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Browse Prior Art Database

Automatic Loop Reconfigurator

IP.com Disclosure Number: IPCOM000087759D
Original Publication Date: 1977-Mar-01
Included in the Prior Art Database: 2005-Mar-03
Document File: 4 page(s) / 63K

Publishing Venue

IBM

Related People

Laurer, GJ: AUTHOR [+2]

Abstract

Serial data transmission loops have found increasing usage in recent years and provide certain, now well-known, operational advantages over other network forms. However, one serious drawback is total system failure whenever one component fails or when one or more breaks occur in the serial looped network. This article describes a technique for automatically reconfiguring the loop to provide operation under the above conditions which are also illustrated in Fig. 1.

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Automatic Loop Reconfigurator

Serial data transmission loops have found increasing usage in recent years and provide certain, now well-known, operational advantages over other network forms. However, one serious drawback is total system failure whenever one component fails or when one or more breaks occur in the serial looped network. This article describes a technique for automatically reconfiguring the loop to provide operation under the above conditions which are also illustrated in Fig. 1.

The controller may be provided with a variety of mechanisms for detecting a break or failure of a component in the loop. For example, loss of input, beacon signals or other irregularities which are permitted are the result of such a break. When this condition is detected, the controller divides the network into two subsystems A and B and initiates a number of steps which result in the substantially simultaneous half-duplex operation of subsystems A and B illustrated in Fig. 1. Periodically, the controller tries the loop system to determine whether a repair has been effected. When this condition is detected, a return to loop operation is initiated.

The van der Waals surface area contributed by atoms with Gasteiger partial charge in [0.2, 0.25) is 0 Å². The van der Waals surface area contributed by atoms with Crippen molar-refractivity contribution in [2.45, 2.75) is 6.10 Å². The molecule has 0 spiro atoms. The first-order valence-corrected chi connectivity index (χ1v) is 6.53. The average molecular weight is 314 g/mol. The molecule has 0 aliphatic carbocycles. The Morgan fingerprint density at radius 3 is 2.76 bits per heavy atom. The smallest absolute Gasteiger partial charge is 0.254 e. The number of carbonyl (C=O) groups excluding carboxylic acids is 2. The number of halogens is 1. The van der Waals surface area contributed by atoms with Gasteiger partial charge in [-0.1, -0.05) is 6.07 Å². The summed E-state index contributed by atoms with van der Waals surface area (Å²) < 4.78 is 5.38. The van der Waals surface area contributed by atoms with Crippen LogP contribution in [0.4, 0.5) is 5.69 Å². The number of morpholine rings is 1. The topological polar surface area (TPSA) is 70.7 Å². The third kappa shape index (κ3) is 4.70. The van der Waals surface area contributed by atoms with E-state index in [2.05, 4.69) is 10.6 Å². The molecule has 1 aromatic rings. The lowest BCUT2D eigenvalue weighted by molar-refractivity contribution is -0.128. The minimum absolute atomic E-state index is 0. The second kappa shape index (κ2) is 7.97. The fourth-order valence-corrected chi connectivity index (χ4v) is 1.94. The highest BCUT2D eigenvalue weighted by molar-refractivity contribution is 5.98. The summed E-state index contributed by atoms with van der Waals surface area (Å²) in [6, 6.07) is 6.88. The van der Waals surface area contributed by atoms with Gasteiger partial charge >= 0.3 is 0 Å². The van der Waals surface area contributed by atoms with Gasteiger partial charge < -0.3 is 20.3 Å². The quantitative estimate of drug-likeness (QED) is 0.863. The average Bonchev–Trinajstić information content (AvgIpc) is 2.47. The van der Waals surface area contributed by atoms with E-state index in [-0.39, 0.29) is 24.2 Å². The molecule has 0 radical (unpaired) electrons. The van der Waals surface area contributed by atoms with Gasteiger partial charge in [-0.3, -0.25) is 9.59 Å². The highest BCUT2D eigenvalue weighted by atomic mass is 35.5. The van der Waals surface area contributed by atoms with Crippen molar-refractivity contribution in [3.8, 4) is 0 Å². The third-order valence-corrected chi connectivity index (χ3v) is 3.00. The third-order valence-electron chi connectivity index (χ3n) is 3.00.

When the loop breaks, error recovery will allow, for example, end of poll timeouts to occur at the controller with repoll attempts.

After two repoll attempts, the controller will do a self test (wrap) on its adapter and driver/terminators. If they operate successfully, the controller will attempt to issue polls again (at least two end of poll timeouts) and if recovery does not occur, switch to backup operation (to T1 on the timing chart\ Fig. 2). Time elapsed is 15 to 20 seconds.

The first step in backup operation (T1 on the timing chart, Fig. 2) is achieved by the controller sending an SCM (System Control Message) to an "all addresses" address (all terminals that can receive it in front of the break in the loop) telling them that they are "A" terminals. This tells them how to handle polls and transmissions for the half-duplex arrangement that will now be operating. This is followed by a poll to which all the terminals will now respond. The first terminal receives the poll and sees end of poll (EOP). It now connects the driver to the line (which was previously the receive line) and sends in its response (an ACK which includes its address). This terminal will now connect its driver to the next terminal down line (Terminal 2). After passing the poll, it switches its terminator toward 2 and its driver toward the controller which is still listening. Terminal 2 now connects its driver to terminal 1's terminator via the loop wire pair and transmits its ACK (including its address) back through 1 to the controller. When it is finished, it switches its driver to terminal 3 and sends "end of poll" down line to terminal 3. It now switches its terminator to listen to terminal 3. Terminal 3 sends its ACK and tries to send the poll to the next terminal. At this point, the break is encountered and the controller...